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Therapeutics

Candesartan prevented development of diabetes mellitus in heart failure

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ACP J Club. 2006 Jan-Feb;144:11. doi:10.7326/ACPJC-2006-144-1-011


Clinical Impact Ratings

Cardiology: 6 stars

Endocrinology: 5 stars


Source Citation

Yusuf S, Ostergren JB, Gerstein HC, et al. Effects of candesartan on the development of a new diagnosis of diabetes mellitus in patients with heart failure. Circulation. 2005;112:48-53. [PubMed ID: 15983242]


Abstract

Question

In patients with heart failure, does candesartan prevent development of diabetes mellitus?

Methods

Design: Prespecified secondary analysis of 3 randomized, placebo-controlled trials (Candesartan in Heart Failure: Assessment of Reduction in Mortality and Morbidity Program [CHARM]).

Allocation: {Concealed}†.*

Blinding: Blinded {clinicians, patients, data collectors, outcome assessors, monitoring committee, manuscript writers, and data analysts}†.*

Follow-up period: Median 3.1 years.

Setting: {618 centers in 26 countries}†.

Patients: 5436 patients (mean age 66 y, 69% men) with symptomatic heart failure who did not have diabetes at baseline came from 3 parallel trials (CHARM-Alternative: patients with left ventricular ejection fraction [LVEF] ≤ 40% who were intolerant of angiotensin-converting enzyme [ACE] inhibitors; CHARM-Added: patients with LVEF ≤ 40% and receiving an ACE inhibitor; and CHARM-Preserved: patients with LVEF > 40%).

Intervention: Candesartan (incremental doses up to a maximum of 32 mg/d as tolerated) (n = 2715) or matching placebo (n = 2721).

Outcomes: Development of diabetes and a composite endpoint of diabetes and all-cause mortality.

Patient follow-up: 99.9% (intention-to-treat analysis).

Main results

Candesartan reduced development of diabetes and a composite endpoint of diabetes and all-cause mortality more than placebo (Table).

Conclusion

In patients with heart failure, candesartan reduced development of diabetes and a composite endpoint of diabetes and all-cause mortality.

*See Glossary.

†Pfeffer MA, Swedberg K, Granger CB, et al. Lancet. 2003;362:759-66.

Source of funding: AstraZeneca.

For correspondence: Dr. S. Yusuf, McMaster University, Hamilton, Ontario, Canada. E-mail yusufs@mcmaster.ca.


Table. Candesartan vs placebo in patients with heart failure at median 3.1 years‡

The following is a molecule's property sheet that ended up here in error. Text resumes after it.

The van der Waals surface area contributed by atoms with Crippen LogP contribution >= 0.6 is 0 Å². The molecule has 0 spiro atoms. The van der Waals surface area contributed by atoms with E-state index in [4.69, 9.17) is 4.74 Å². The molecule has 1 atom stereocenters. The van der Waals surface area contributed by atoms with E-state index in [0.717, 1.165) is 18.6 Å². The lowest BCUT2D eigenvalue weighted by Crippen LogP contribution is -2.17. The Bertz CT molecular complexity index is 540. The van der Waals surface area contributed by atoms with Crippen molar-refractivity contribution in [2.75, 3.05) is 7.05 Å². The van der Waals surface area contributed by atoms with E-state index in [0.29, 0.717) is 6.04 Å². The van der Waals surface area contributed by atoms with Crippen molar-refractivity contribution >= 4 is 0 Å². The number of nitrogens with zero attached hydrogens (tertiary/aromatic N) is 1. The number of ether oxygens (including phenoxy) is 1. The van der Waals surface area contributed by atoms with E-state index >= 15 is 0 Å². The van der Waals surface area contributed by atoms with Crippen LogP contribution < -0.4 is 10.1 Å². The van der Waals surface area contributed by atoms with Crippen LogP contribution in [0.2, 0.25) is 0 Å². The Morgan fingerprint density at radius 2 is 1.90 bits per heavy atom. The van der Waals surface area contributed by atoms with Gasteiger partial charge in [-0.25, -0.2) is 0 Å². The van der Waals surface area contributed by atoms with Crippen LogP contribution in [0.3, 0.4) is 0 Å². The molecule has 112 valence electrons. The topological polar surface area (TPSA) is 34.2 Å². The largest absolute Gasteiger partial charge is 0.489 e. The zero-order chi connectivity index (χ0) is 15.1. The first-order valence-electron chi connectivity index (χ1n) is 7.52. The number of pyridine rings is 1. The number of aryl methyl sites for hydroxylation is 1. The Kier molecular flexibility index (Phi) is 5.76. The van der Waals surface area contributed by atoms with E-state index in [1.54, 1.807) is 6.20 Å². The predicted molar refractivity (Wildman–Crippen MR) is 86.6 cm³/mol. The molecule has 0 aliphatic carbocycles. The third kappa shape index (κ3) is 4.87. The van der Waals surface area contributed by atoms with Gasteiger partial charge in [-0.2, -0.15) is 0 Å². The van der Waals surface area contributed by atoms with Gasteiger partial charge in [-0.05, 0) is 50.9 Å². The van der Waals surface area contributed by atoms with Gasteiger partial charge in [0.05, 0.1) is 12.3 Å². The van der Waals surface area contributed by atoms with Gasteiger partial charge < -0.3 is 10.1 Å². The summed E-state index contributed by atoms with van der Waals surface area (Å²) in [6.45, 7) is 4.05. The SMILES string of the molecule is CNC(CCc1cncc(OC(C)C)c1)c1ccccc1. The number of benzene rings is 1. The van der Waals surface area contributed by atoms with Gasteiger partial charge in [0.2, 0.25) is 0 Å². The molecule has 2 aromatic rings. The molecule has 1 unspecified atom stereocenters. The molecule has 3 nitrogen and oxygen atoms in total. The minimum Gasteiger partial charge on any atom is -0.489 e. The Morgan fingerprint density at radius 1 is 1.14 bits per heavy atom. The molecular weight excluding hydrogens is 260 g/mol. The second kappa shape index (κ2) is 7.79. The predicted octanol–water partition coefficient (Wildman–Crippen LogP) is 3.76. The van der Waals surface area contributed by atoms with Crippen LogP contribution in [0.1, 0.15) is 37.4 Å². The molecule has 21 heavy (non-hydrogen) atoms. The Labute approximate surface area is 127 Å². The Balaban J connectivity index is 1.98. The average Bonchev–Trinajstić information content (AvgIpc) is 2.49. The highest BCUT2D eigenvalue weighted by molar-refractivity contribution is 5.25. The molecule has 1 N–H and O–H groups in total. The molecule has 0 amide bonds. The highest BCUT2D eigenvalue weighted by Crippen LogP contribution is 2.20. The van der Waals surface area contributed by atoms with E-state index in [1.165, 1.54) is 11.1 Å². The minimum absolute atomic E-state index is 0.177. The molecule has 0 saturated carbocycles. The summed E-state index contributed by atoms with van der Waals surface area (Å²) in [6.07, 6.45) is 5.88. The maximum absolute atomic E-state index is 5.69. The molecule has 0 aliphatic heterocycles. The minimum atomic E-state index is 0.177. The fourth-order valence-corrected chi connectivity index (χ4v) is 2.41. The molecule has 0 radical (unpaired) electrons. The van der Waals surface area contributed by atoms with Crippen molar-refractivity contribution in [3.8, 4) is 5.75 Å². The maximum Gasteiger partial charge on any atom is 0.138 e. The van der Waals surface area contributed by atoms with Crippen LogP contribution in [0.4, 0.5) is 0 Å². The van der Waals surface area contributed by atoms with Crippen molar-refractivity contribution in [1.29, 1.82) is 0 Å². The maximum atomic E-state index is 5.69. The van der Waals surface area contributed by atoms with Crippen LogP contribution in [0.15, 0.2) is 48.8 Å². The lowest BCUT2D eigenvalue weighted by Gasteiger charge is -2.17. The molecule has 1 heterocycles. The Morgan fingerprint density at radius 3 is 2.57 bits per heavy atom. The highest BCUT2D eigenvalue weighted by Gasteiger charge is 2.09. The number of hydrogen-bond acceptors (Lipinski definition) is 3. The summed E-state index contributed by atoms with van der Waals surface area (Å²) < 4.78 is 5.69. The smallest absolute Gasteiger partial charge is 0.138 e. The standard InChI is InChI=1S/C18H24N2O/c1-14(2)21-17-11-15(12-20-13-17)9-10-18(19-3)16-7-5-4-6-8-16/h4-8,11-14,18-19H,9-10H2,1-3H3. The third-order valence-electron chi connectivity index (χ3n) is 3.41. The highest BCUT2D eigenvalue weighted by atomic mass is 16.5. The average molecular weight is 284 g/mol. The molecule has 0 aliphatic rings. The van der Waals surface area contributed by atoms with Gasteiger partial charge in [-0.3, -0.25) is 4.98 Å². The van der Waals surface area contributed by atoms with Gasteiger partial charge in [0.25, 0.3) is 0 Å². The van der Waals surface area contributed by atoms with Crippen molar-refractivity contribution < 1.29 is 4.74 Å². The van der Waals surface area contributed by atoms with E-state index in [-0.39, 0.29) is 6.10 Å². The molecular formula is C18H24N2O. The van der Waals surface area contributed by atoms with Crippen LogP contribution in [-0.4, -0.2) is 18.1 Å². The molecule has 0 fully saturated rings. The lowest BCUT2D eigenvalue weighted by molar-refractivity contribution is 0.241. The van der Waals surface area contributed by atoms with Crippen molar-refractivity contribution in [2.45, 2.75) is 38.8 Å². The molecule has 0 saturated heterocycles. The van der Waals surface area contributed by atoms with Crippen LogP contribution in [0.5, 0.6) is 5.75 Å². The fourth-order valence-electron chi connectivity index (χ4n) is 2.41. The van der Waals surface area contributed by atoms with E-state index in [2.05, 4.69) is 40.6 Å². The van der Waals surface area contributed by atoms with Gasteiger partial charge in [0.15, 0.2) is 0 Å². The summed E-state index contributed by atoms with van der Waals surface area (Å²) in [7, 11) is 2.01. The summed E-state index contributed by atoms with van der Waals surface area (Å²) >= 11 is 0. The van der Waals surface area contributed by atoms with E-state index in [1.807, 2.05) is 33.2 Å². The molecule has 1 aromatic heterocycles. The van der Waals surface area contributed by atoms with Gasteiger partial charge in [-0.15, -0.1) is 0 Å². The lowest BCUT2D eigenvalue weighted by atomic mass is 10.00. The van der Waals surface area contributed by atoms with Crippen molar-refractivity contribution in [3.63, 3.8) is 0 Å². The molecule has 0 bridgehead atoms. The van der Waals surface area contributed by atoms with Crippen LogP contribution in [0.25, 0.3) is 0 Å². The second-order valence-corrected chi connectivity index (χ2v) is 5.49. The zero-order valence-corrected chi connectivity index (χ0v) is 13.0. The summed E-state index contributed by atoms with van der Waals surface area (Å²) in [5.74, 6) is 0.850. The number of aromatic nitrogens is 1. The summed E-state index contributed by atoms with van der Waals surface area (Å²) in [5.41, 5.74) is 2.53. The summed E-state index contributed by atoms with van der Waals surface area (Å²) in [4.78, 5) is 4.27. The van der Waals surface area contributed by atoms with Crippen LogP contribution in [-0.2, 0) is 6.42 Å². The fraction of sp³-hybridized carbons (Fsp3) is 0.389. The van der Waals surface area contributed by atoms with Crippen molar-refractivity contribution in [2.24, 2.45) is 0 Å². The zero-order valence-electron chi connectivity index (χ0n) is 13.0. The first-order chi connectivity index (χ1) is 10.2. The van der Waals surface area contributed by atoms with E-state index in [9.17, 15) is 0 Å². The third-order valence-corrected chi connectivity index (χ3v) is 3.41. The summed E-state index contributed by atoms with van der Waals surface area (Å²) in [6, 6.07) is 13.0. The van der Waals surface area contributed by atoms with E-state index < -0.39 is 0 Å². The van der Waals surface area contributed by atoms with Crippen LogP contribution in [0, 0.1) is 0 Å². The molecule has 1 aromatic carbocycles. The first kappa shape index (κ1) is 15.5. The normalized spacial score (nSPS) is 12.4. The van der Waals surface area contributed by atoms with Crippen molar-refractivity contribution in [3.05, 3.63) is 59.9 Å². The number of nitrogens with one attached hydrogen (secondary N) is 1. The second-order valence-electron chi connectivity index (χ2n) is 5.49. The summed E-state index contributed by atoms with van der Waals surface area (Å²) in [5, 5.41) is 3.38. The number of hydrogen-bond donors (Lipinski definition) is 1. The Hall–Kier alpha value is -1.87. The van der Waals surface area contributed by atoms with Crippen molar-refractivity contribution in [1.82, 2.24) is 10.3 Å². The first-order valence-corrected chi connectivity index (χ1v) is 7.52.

Outcomes Candesartan Placebo RRR (95% CI) NNT (CI)
Development of diabetes 6.0% 7.4% 21% (4 to 35) 64 (39 to 351)
Composite endpoint§ 25.5% 28.6% 12% (4 to 19) 29 (19 to 83)

‡Abbreviations defined in Glossary; RRR, NNT, and CI calculated from hazard ratios and control event rate in article.
§Composite endpoint = diabetes and all-cause mortality.


Commentary

Type 2 diabetes, which is closely linked to obesity and cardiovascular disease, may be preventable through weight control, lifestyle changes, and the use of such drugs as metformin and thiazolidinediones (1). Yusuf and colleagues have added to growing evidence that inhibition of the renin-angiotensin (RA) system, through use of an angiotensin-receptor blocker, can prevent the onset of overt diabetes. The authors did a preplanned subgroup analysis of data from 3 parallel placebo-controlled trials (CHARM) with varying inclusion criteria. Patients had different levels of LVEF, but all had symptomatic heart failure. Diabetes was most convincingly prevented in patients with preserved systolic function, with little benefit observed in those already receiving an ACE inhibitor (suggesting overlap of effect). Detection bias seemed unlikely, and correction for other drug use did not change the conclusions. Because of the complex comorbid conditions involved, it is difficult to tease out which particular patients might benefit most from such intervention. The point, however, may be moot, as most patients should stand to benefit for cardiovascular reasons alone.

The overall 21% relative risk reduction is similar to that reported in other trials, involving almost 40 000 patients (2). Mechanisms of benefit, all speculative, include effects on adipocytes, on insulin delivery and sensitivity, and on a newly recognized intrapancreatic RA system.

Many studies to date have involved secondary analyses and have included patients with cardiovascular disease for whom RA inhibition might be indicated anyway. For most clinicians, the key question is whether RA inhibition will cost-effectively prevent diabetes in other patients, such as those with impaired glucose tolerance (IGT). Additional answers may come from the NAVIGATOR and DREAM trials, both of which will study the effects of RA inhibition and other preventive approaches in patients with IGT. The results of those trials could really change our practice.

David R. Gutknecht, MD
Geisinger Medical Center
Danville, Pennsylvania, USA


References

1. Padwal R, Majumdar SR, Johnson JA, Varney J, McAlister FA. A systematic review of drug therapy to delay or prevent type 2 diabetes. Diabetes Care. 2005;28:736-44. [PubMed ID: 15735219]

2. Scheen AJ. Renin-angiotensin system inhibition prevents type 2 diabetes mellitus. Part 1. A meta-analysis of randomised clinical trials. Diabetes Metab. 2004;30:487-96. [PubMed ID: 15671918]